Message Prioritization inside GenServer


Is there a way to send a message to a Genserver process such that the message skips all other messages in the genserver’s message queue, and will be the next message to be processed?

Or would the solution involve using a custom queue in front of the genserver worker that exposes an API to achieve this?


You can use something called a selective receive. The basic idea is to just pattern match on the priority message first and the rest of them later. There are some drawbacks doing this especially for large mailboxes. Also note, that you must do this in your own processes and can’t use GenServer behaviour (as far as I know).

Some links I found.

If you google for selective receive you may found more information.

An example:

def check_important_messages_first() do
    receive do
        {:important, message} ->
    after 0 ->
        receive do
          {:important, message} ->
         {:normal, message} ->

Thanks for the helpful links @cmkarlsson! I should have mentioned though that the process I was referring to was indeed a genserver :frowning: I will update my OP to reflect this.

I dunno efficiency of this solution, but here’s idea: receive all messages and store it in priority queue, then process them one by one from this queue. Higher priority events will appear first to be processed.

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So you are suggesting the custom queue in front of the worker approach? I think that is probably the way to go. Are you aware of any good libraries that tackle this use case?

Unfortunately, no. That was just abstract idea, but I’m sure there’s library for that.

I couldn’t find any in particular, so I decided to use this: to simulate 3 queues with 3 priorities and store them in the GenServer’s state.

GenServer’s process in order, that is the purpose of their design.

There are alternative GenServer’s out in the erlang world (and thus useable via Elixir) that are Priority based genservers, so you can send messages and process them in different orders (first by priority then by received order).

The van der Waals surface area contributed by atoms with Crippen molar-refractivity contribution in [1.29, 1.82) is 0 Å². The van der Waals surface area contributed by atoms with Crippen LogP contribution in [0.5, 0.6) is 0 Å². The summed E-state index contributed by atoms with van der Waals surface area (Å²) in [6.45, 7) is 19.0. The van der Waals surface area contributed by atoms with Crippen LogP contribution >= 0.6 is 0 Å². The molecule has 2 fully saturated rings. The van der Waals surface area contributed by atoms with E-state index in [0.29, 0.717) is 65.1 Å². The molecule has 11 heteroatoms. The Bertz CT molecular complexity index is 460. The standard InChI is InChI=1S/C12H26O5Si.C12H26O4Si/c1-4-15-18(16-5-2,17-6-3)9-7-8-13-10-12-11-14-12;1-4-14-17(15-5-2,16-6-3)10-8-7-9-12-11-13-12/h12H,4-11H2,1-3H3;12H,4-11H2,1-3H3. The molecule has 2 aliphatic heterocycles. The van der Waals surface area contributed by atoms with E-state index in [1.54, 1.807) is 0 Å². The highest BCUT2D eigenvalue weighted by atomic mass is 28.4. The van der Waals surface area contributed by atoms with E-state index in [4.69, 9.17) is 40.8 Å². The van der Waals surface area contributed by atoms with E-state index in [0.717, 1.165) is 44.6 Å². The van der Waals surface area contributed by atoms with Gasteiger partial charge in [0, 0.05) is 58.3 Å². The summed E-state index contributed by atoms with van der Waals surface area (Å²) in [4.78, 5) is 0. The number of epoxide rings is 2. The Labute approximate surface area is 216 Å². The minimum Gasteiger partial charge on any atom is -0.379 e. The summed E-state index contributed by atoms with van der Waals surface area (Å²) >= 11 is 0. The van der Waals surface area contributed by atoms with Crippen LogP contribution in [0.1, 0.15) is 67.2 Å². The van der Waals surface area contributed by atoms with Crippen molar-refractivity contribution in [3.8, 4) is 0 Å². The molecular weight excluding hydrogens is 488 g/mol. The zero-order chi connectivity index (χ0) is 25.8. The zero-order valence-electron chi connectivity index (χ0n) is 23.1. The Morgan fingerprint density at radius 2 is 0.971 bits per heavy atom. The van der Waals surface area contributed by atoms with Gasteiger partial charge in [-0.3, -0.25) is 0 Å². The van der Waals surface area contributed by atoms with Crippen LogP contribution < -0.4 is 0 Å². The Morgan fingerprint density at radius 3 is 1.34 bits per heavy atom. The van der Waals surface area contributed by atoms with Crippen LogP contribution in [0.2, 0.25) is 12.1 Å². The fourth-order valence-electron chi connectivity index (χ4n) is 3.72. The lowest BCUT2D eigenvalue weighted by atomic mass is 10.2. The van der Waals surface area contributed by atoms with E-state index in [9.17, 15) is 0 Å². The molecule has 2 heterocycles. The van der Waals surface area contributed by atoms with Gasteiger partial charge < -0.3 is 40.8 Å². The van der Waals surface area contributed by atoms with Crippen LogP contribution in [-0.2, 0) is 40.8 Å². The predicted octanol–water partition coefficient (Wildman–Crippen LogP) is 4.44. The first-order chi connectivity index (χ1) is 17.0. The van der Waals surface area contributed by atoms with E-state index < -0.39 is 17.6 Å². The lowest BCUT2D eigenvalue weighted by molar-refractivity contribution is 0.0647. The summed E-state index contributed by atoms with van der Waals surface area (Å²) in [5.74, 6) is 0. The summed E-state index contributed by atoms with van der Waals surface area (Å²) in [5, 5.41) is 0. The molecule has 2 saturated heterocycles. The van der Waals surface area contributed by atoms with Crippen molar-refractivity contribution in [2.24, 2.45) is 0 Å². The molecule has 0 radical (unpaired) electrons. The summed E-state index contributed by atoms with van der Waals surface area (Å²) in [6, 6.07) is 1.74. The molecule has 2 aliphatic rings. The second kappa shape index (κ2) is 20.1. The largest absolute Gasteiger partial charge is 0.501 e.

So @OvermindDL1, you’d consider managing priority state explicitly via queues stored in GenServer state bad practice? I want to use elixir modules as much as I can and managing priority manually doesn’t seem too hard.

Creating and managing a priority queue which you update on new messages is probably more expensive than just processing the messages in order.


def handle(state),
  do: handle([:high, :medium, :low], state).
def handle([], state) do
    receive do
      {_priority, msg} ->
        do_it(msg, state)

def handle([priority | tail], state) do
    receive do
      {priority, msg} ->
        do_it(msg, state)
    after 0 ->
      handle(tail, state)

def do_it(msg, state) do
  # ...



A normal process can send messages to a GenServer - it would just mean that the priority management is in a separate process (which really shouldn’t be a big deal - Tasks for example are raw processes.) If the priority management process uses a blocking call/3 to the GenServer it wouldn’t select the next message from the process mailbox until the call returns.

Not necessarily, but you’d need to have both cast’s and call’s return immediately with a 0-sleep, so that all messages will be received and buffered and then you can handle a given message in the 0-sleep timeout function.

In general absolutely this, but there are definite use-cases where a priority queue is very important.

You don’t have to return a message to a call immediately, you are just supposed to do it ‘sometime within the timeout’. :slight_smile:

Alternately promote the priority of messages-in-waiting in order to return most, if not all responses “sometime within the timeout”- which means “managing priority” becomes much more complicated and is tightly coupled to what the GenServer is actually doing.